# Multitaper

Comparison of periodogram (black) and multitaper estimate (red) of a single trial local field potential measurement. This estimate used 9 tapers.

In signal processing, the multitaper method is a technique developed by David J. Thomson to estimate the power spectrum SX of a stationary ergodic finite-variance random process X, given a finite contiguous realization of X as data. It is one of a number of approaches to spectral density estimation.

## Motivation

The multitaper method overcomes some of the limitations of conventional Fourier analysis. When applying the Fourier transform to extract spectral information from a signal, we assume that each Fourier coefficient is a reliable representation of the amplitude and relative phase of the corresponding component frequency. This assumption, however, is not always valid. For instance, a single trial represents only one noisy realization of the underlying process of interest. A comparable situation arises in statistics when estimating measures of central tendency i.e., it is bad practice to estimate qualities of a population using individuals or very small samples. Likewise, a single sample of a process does not necessarily provide a reliable estimate of its spectral properties. Moreover, the naive power spectral density obtained from the signal's Fourier transform is a biased estimate of the true spectral content.

These problems are often overcome by averaging over many realizations of the same event. However, this method is unreliable with small data sets and undesirable when one does not wish to attenuate signal components that vary across trials. Instead of ensemble averaging, the multitaper method reduces estimation bias by obtaining multiple independent estimates from the same sample. Each data taper is multiplied element-wise by the signal to provide a windowed trial from which one estimates the power at each component frequency. As each taper is pairwise orthogonal to all other tapers, the windowed signals provide statistically independent estimates of the underlying spectrum. The final spectrum is obtained by averaging over all the tapered spectra. Thomson chose the Slepian or discrete prolate spheroidal sequences as tapers since these vectors are mutually orthogonal and possess desirable spectral concentration properties (see the section on Slepian sequences). In practice, a weighted average is often used to compensate for increased energy loss at higher order tapers.

## The method

Consider a p-dimensional zero mean stationary stochastic process

$\mathbf{X}(t) = {\lbrack X(1,t), X(2,t), \dots , X(p,t) \rbrack}^T$

Here T denotes the matrix transposition. In neurophysiology for example, p refers to the total number of channels and hence $\mathbf{X}(t)$ can represent simultaneous measurement of electrical activity of those p channels. Let the sampling interval between observations be $\Delta t$, so that the Nyquist frequency is $f_N=1/(2\Delta t)$.

The multitaper spectral estimator utilizes several different data tapers which are orthogonal to each other. The multitaper cross-spectral estimator between channel l and m is the average of K direct cross-spectral estimators between the same pair of channels (l and m) and hence takes the form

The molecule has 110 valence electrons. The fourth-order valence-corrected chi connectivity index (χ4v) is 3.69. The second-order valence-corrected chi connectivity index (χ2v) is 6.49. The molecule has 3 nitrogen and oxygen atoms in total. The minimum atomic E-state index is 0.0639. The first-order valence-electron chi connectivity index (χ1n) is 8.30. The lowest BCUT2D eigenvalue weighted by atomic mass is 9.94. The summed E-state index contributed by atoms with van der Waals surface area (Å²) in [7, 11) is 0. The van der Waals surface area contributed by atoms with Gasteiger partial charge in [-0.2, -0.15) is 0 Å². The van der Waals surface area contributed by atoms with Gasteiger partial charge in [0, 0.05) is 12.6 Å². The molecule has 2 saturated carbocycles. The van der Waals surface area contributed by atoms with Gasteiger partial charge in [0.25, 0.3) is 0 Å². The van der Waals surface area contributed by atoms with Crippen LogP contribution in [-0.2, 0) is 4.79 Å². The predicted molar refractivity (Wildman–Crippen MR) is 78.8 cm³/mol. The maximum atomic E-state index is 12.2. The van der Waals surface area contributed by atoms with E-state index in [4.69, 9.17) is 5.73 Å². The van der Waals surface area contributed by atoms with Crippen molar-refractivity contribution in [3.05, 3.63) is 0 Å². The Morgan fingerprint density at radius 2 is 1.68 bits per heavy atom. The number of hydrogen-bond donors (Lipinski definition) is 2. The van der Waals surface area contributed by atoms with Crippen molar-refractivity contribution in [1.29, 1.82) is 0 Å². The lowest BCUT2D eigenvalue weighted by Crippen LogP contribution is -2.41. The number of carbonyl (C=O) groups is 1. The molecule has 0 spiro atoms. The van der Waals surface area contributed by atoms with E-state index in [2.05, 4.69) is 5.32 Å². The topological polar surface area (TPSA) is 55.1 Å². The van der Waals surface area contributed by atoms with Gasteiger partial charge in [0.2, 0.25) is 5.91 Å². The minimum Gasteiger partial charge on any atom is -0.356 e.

$\hat{S}^{lm} (f)= \frac{1}{K} \sum_{k=0}^{K-1} \hat{S}_k^{lm}(f).$

Here, $\hat{S}_{k}^{lm}(f)$ (for $0 \leq k \leq K$) is the kth direct cross spectral estimator between channel l and m and is given by

$\hat{S}_{k}^{lm}(f) = \frac{1}{N\Delta t} {\lbrack J_{k}^{l}(f) \rbrack}^{*} {\lbrack J_{k}^{m}(f) \rbrack},$

where

$J_k^l(f) = \sum_{t=1}^N h_{t,k}X(l,t) e^{-i 2\pi ft\Delta t}.$
The three leading Slepian sequences for T=1000 and 2WT=6. Note that each higher order sequence has an extra zero crossing.

### The Slepian sequences

The sequence $\lbrace h_{t,k} \rbrace$ is the data taper for the kth direct cross-spectral estimator $\hat{S}_k^{lm}(f)$ and is chosen as follows:

We choose a set of K orthogonal data tapers such that each one provides a good protection against leakage. These are given by the Slepian sequences, after David Slepian (also known in literature as discrete prolate spheroidal sequences or DPSS for short) with parameter W and orders k = 0 to K − 1. The maximum order K is chosen to be less than the Shannon number $2NW\Delta t$. The quantity 2W defines the resolution bandwidth for the spectral concentration problem and $W \in (0,f_{N})$. When l = m, we get the multitaper estimator for the auto-spectrum of the lth channel.

## Applications of multitaper method

This technique is currently used in the spectral analysis toolkit of Chronux. An extensive treatment about the application of this method to analyze multi-trial, multi-channel data generated in neuroscience experiments, biomedical engineering and others can be found here. Not limited to time series, the multitaper method can be reformulated for spectral estimation on the sphere using spherical harmonics for applications in geophysics and cosmology among others.

## References

• Percival, D. B., and A. T. Walden. Spectral Analysis for Physical Applications: Multitaper and Conventional Univariate Techniques. Cambridge: Cambridge University Press, 1993.
• Simons, F. J.; Dahlen, F. A.; Wieczorek, M. A. (2006). "Spatiospectral Concentration on a Sphere". SIAM Review 48 (3): 504–536. doi:10.1137/S0036144504445765. edit
• Slepian, D. (1978) "Prolate spheroidal wave functions, Fourier analysis, and uncertainty – V: The discrete case." Bell System Technical Journal, 57, 1371–1430.
• Thomson, D. J. (1982) "Spectrum estimation and harmonic analysis." Proceedings of the IEEE, 70, 1055–1096.
• Wieczorek, M. A.; Simons, F. J. (2007). "Minimum-Variance Multitaper Spectral Estimation on the Sphere". Journal of Fourier Analysis and Applications 13 (6): 665. doi:10.1007/s00041-006-6904-1. edit